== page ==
Such claims of a ‘land jihad’ have permeated electoral campaigns. In Assam, the BJP’s Himanta Biswa Sarma, now the state’s Chief Minister, the electorate, “We are going all out against ‘land jihad’. Certain elements have grabbed land from us in lower and middle Assam. They have not even spared the monasteries. This will definitely feature in our manifesto.
Hindutva Ethnonationalism vs Secular Nationalism
Ethnonationalism, rooted in Hindutva, has come to pervade political discourse since Modi’s ascendance to power. Modi described himself as a “Hindu nationalist” in a rare interview on the eve of the 2014 elections. The BJP’s election manifesto declared that “India shall remain a natural home for persecuted Hindus and they shall be welcome to seek refuge here”.
Such Hindutva ethnonationalism is distinct from secular nationalism, which draws on an Indian rather than a Hindu identity, and constitutes the second element of the emerging ethnocracy. Hindutva ethnonationalism targets religious and social minorities as internal enemies as much if not more than external enemies.
Indeed, anyone who does not conform to the image of a good Hindu can find themselves singled out as the internal enemy. In recent years, the list of internal enemies has grown and come to include Dalits, liberals and leftists, activists who have raised issues of the environment and human rights, and anyone else perceived to be “anti-national”.
Political-Economic Exclusion of Muslims
The third element of India’s emerging ethnocracy has deeper roots: the political and economic exclusion of Muslims. The , appointed by the Congress-led United Progressive Alliance (UPA) government to investigate the socio-economic status of Muslims, had in 2006 noted important disparities between Hindus and Muslims.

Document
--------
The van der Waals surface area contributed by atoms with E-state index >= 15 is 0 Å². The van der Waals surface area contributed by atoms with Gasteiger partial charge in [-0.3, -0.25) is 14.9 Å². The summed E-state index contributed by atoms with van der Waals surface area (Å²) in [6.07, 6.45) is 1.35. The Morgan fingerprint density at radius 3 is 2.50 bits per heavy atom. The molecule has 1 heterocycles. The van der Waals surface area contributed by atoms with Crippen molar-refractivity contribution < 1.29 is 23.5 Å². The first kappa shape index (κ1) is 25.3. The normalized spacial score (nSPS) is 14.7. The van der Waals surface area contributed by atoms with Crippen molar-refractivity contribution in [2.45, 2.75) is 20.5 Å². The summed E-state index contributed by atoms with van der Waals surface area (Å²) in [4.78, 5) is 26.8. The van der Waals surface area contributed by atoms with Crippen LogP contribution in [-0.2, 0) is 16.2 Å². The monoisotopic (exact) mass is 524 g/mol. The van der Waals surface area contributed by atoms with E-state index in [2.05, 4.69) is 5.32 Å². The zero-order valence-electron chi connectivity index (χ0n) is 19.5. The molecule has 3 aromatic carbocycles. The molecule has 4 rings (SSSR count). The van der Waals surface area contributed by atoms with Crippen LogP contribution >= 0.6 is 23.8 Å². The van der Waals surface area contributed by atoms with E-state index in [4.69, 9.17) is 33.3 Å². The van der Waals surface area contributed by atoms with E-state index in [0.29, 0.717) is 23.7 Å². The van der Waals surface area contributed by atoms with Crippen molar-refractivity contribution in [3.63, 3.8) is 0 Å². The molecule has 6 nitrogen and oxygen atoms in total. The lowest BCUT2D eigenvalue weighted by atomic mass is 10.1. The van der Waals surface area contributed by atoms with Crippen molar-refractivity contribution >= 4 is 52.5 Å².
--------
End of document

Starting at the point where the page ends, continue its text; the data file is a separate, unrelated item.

Worker participation rates among Muslims lagged that of Hindus by almost 10 percentage points, but outstripped them by nearly 10 percentage points in informal manufacturing, 8 percentage points in petty trade and 15 percentage points as precarious self-employed workers.
Literacy rates for Muslims lag that for Hindus, including the historically oppressed Scheduled Castes and Scheduled Tribes. A fewer proportion of Muslims completed primary school or middle school than any other social group.
Enrolment rates for Muslim children (6-14 years) were almost 10 percentage points lower than for the national average. The mean years of schooling for Muslim children (7-16 years old) were lower than for every other social group including Scheduled Castes and Scheduled Tribes.
Muslim under-representation in military, bureaucratic and political positions is a long-standing trend. Jaffrelot details the abysmally low levels of Muslim presence in the armed forces and in the public sector, which continue to be much-sought employment avenues for many Indians. Their presence in the higher echelons of these institutions was even lower. Adeney and Swindon (2019) document the worsening representation of Muslims in legislatures, judiciary and administrative positions. Muslim representation in India’s Cabinets has also declined.